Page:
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5 Interesting Facts About Julius and Ethel Rosenberg

On June 19, 1953, Julius and Ethel Rosenberg, who were convicted of conspiring to pass U.S. atomic secrets to the Soviets, were executed at Sing Sing Prison.  Though the couple made headlines throughout the early 1950s, here are five interesting facts you may not have read in the papers...

It Was Ethel's Brother Who Ratted Them Out.

According to the FBI investigation and outside accounts, the Rosenbergs were actively conducting spy activities for the Soviets from 1942 until their arrest in the summer of 1950. Together they recruited several members of the top-secret "Manhattan Project" including Ethel's brother, David Greenglass. The FBI caught up with Greenglass in June 1950, and he quickly implicated Julius while (at first) denying his sister's involvement. That all changed when prosecutors threatened to put Greenglass's wife, Ruth, behind bars along with him. In exchange for immunity for Ruth, Daniel testified that Ethel had an active involvement in her husband's ongoing relations with the Soviets. In a 1996 interview with The New York Times, Greenglass admitted he lied in his testimony to protect his wife.

Albert Einstein, Pablo Picasso, and Pope Pius XII All Pled For Clemency.

Julius and Ethel were both convicted of espionage and sentenced to death in the spring of 1951. Many Americans believed the allegation against them to be false and the sentence to be far too harsh. There were widespread claims of antisemitism and major cultural figures like Einstein, Picasso, the Pope, Frida Kahlo, and Jean-Paul Sartre all advocated for President Eisenhower to intervene and reduce the Rosenbergs' sentence. He declined, and on June 19, 1953, doctors at the Sing Sing prison in New York executed the couple.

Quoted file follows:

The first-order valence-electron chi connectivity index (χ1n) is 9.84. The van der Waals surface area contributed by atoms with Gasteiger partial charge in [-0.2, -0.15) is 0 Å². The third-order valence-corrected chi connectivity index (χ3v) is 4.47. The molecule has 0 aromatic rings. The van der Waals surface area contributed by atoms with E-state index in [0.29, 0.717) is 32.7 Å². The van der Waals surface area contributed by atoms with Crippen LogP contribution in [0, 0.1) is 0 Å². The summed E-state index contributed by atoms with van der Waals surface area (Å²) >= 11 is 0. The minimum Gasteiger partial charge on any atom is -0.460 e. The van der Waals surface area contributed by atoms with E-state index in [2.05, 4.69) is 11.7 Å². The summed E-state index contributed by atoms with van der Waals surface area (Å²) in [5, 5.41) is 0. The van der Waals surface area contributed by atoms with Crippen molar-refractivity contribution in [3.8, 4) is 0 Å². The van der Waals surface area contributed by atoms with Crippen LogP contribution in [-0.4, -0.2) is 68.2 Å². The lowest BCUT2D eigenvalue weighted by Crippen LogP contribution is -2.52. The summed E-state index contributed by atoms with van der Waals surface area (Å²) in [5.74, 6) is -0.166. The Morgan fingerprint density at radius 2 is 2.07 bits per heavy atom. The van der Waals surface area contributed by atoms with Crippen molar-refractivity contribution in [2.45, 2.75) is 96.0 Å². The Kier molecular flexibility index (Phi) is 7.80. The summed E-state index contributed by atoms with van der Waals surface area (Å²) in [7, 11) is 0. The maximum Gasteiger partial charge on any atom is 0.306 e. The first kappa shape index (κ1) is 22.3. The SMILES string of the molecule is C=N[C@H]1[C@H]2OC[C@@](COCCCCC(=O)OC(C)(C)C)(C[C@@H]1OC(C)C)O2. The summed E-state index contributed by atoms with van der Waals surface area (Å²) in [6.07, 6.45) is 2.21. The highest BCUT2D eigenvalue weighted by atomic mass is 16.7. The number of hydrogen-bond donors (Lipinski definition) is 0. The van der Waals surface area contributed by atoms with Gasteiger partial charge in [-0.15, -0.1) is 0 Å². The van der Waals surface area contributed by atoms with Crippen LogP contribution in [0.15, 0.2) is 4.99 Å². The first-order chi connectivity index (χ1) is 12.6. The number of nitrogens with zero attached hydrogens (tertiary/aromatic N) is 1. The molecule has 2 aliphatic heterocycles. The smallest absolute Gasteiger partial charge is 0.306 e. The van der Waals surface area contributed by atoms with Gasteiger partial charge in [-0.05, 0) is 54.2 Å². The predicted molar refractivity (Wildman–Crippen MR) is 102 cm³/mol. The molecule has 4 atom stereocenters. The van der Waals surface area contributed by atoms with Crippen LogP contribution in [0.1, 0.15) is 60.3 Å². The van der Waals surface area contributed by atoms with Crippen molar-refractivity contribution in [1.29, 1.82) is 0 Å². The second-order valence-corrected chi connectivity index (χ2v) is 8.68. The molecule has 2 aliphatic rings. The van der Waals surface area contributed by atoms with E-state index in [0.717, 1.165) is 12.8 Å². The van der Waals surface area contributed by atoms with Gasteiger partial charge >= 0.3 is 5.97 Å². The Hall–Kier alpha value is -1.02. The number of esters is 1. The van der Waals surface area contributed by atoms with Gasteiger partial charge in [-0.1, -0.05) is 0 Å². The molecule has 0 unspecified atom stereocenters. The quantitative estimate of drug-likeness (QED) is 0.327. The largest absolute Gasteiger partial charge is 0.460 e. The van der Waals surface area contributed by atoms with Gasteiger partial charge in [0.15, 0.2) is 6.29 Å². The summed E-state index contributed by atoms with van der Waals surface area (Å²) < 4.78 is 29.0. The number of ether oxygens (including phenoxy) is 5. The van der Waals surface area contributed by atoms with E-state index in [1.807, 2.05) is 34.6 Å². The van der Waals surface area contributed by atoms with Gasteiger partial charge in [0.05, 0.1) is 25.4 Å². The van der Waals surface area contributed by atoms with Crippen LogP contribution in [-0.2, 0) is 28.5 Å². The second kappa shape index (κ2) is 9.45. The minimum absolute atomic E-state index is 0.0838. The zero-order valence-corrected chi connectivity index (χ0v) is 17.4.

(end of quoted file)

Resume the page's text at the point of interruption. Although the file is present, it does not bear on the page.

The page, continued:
Ethel Did Not Go Easy.

The United States Federal Bureau of Prisons did not operate an electric chair of their own, and so the couple was transferred to Sing Sing to meet "Old Sparky," as the chair was called. Julius was first. He died almost immediately from the first shock. Ethel was not so fortunate. She was administered three different shocks before doctors checked her heartbeat—and found she was still alive. The administered another two jolts before she finally passed. It took four-and-a-half minutes to execute Ethel.

The Rosenbergs' Sons Continue to Campaign for Their Mother's Exoneration.

One of the most unfortunate parts of the whole story is that the Rosenbergs had two young sons that were orphaned as a result of the executions. Today, the sons largely accept their father's role in the affair (though they do claim that Julius was not guilty of atomic spying and therefore received too harsh a sentence). But, they maintain their mother's innocence. In the final weeks of Obama's presidency, the two brothers attempted to get Ethel exonerated but did not succeed. To-date, they have not attempted to do so with President Trump, likely because Ray Cohn—a former lawyer and advisor to President Trump—served on the legal team against the Rosenbergs.

But, Historians Believe It's Likely They Both Were Guilty.

Despite the claims of innocence by the Rosenberg boys, historians who have dedicated time and research to studying the Rosenberg case all largely agree that in all likelihood, both Julius and Ethel were guilty of espionage. Declassified FBI documents show Ethel hid money, acted as an intermediary communicator, weighed in on potential recruits, and was present in meetings with Soviet contacts. 

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dgrimm60

PHKRAUSE